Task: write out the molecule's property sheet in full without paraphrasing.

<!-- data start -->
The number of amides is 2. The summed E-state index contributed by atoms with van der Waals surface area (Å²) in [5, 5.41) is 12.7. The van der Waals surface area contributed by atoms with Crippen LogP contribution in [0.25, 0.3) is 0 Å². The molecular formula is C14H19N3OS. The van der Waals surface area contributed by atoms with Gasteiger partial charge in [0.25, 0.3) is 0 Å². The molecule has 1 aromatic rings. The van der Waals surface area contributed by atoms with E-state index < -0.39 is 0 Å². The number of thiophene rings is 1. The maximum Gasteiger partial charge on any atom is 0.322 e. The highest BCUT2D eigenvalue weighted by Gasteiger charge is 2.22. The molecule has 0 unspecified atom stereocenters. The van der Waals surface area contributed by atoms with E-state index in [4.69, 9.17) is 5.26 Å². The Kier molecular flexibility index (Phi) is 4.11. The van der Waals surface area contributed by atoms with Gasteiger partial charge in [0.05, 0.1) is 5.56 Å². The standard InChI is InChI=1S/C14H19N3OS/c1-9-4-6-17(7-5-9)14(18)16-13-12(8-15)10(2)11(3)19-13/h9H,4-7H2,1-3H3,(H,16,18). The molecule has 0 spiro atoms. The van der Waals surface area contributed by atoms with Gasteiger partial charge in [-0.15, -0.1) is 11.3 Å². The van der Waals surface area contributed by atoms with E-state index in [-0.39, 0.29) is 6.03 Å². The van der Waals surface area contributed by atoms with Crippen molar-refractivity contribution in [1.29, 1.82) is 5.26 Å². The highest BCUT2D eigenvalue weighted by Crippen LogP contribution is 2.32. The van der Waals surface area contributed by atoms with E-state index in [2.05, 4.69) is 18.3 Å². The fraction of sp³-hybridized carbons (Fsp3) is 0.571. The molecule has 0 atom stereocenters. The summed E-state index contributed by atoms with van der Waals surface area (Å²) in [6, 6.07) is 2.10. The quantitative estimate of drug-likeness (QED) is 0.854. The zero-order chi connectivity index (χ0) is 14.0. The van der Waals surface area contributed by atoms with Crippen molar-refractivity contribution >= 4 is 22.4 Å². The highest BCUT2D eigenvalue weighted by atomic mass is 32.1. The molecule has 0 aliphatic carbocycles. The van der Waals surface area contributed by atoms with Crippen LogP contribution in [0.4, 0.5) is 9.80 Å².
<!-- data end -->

The number of amides is 2. The summed E-state index contributed by atoms with van der Waals surface area (Å²) in [5, 5.41) is 12.7. The van der Waals surface area contributed by atoms with Crippen LogP contribution in [0.25, 0.3) is 0 Å². The molecular formula is C14H19N3OS. The van der Waals surface area contributed by atoms with Gasteiger partial charge in [0.25, 0.3) is 0 Å². The molecule has 1 aromatic rings. The van der Waals surface area contributed by atoms with E-state index < -0.39 is 0 Å². The number of thiophene rings is 1. The maximum Gasteiger partial charge on any atom is 0.322 e. The highest BCUT2D eigenvalue weighted by Gasteiger charge is 2.22. The molecule has 0 unspecified atom stereocenters. The van der Waals surface area contributed by atoms with E-state index in [4.69, 9.17) is 5.26 Å². The Kier molecular flexibility index (Phi) is 4.11. The van der Waals surface area contributed by atoms with Gasteiger partial charge in [0.05, 0.1) is 5.56 Å². The standard InChI is InChI=1S/C14H19N3OS/c1-9-4-6-17(7-5-9)14(18)16-13-12(8-15)10(2)11(3)19-13/h9H,4-7H2,1-3H3,(H,16,18). The molecule has 0 spiro atoms. The van der Waals surface area contributed by atoms with Gasteiger partial charge in [-0.15, -0.1) is 11.3 Å². The van der Waals surface area contributed by atoms with E-state index in [-0.39, 0.29) is 6.03 Å². The van der Waals surface area contributed by atoms with Crippen molar-refractivity contribution in [1.29, 1.82) is 5.26 Å². The highest BCUT2D eigenvalue weighted by Crippen LogP contribution is 2.32. The van der Waals surface area contributed by atoms with E-state index in [2.05, 4.69) is 18.3 Å². The fraction of sp³-hybridized carbons (Fsp3) is 0.571. The molecule has 0 atom stereocenters. The summed E-state index contributed by atoms with van der Waals surface area (Å²) in [6, 6.07) is 2.10. The quantitative estimate of drug-likeness (QED) is 0.854. The zero-order chi connectivity index (χ0) is 14.0. The van der Waals surface area contributed by atoms with Crippen molar-refractivity contribution >= 4 is 22.4 Å². The highest BCUT2D eigenvalue weighted by atomic mass is 32.1. The molecule has 0 aliphatic carbocycles. The van der Waals surface area contributed by atoms with Crippen LogP contribution in [0.4, 0.5) is 9.80 Å².